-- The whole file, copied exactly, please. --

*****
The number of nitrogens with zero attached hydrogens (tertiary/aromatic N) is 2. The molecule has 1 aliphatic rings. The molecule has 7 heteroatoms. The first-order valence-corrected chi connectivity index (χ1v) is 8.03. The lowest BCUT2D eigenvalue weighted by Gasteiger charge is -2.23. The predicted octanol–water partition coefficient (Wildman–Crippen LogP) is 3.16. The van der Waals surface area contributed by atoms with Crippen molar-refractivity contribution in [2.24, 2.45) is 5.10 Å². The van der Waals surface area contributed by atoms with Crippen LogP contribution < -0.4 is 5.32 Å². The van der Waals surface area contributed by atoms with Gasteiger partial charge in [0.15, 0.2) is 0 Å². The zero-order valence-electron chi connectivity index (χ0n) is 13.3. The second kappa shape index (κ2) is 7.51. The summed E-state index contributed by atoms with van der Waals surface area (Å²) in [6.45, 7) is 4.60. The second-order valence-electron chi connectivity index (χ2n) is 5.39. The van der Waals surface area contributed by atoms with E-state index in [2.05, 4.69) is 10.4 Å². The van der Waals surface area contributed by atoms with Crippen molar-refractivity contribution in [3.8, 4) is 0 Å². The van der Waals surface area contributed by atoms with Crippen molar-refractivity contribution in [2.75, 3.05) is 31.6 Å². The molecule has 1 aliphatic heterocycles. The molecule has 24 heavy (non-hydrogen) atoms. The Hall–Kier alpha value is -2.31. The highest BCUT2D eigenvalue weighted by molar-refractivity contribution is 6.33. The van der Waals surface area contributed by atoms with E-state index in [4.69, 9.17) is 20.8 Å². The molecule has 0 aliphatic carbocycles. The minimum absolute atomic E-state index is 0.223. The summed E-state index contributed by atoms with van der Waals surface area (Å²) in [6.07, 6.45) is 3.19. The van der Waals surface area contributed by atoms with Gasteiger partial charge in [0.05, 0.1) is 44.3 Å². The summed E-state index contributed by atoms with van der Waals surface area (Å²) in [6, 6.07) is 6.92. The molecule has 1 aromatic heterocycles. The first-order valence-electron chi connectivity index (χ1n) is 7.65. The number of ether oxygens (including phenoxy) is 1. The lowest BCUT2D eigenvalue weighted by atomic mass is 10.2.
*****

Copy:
The number of nitrogens with zero attached hydrogens (tertiary/aromatic N) is 2. The molecule has 1 aliphatic rings. The molecule has 7 heteroatoms. The first-order valence-corrected chi connectivity index (χ1v) is 8.03. The lowest BCUT2D eigenvalue weighted by Gasteiger charge is -2.23. The predicted octanol–water partition coefficient (Wildman–Crippen LogP) is 3.16. The van der Waals surface area contributed by atoms with Crippen molar-refractivity contribution in [2.24, 2.45) is 5.10 Å². The van der Waals surface area contributed by atoms with Crippen LogP contribution < -0.4 is 5.32 Å². The van der Waals surface area contributed by atoms with Gasteiger partial charge in [0.15, 0.2) is 0 Å². The zero-order valence-electron chi connectivity index (χ0n) is 13.3. The second kappa shape index (κ2) is 7.51. The summed E-state index contributed by atoms with van der Waals surface area (Å²) in [6.45, 7) is 4.60. The second-order valence-electron chi connectivity index (χ2n) is 5.39. The van der Waals surface area contributed by atoms with E-state index in [2.05, 4.69) is 10.4 Å². The van der Waals surface area contributed by atoms with Crippen molar-refractivity contribution in [3.8, 4) is 0 Å². The van der Waals surface area contributed by atoms with Crippen molar-refractivity contribution in [2.75, 3.05) is 31.6 Å². The molecule has 1 aliphatic heterocycles. The molecule has 24 heavy (non-hydrogen) atoms. The Hall–Kier alpha value is -2.31. The highest BCUT2D eigenvalue weighted by molar-refractivity contribution is 6.33. The van der Waals surface area contributed by atoms with E-state index in [4.69, 9.17) is 20.8 Å². The molecule has 0 aliphatic carbocycles. The minimum absolute atomic E-state index is 0.223. The summed E-state index contributed by atoms with van der Waals surface area (Å²) in [6.07, 6.45) is 3.19. The van der Waals surface area contributed by atoms with Gasteiger partial charge in [0.05, 0.1) is 44.3 Å². The summed E-state index contributed by atoms with van der Waals surface area (Å²) in [6, 6.07) is 6.92. The molecule has 1 aromatic heterocycles. The first-order valence-electron chi connectivity index (χ1n) is 7.65. The number of ether oxygens (including phenoxy) is 1. The lowest BCUT2D eigenvalue weighted by atomic mass is 10.2.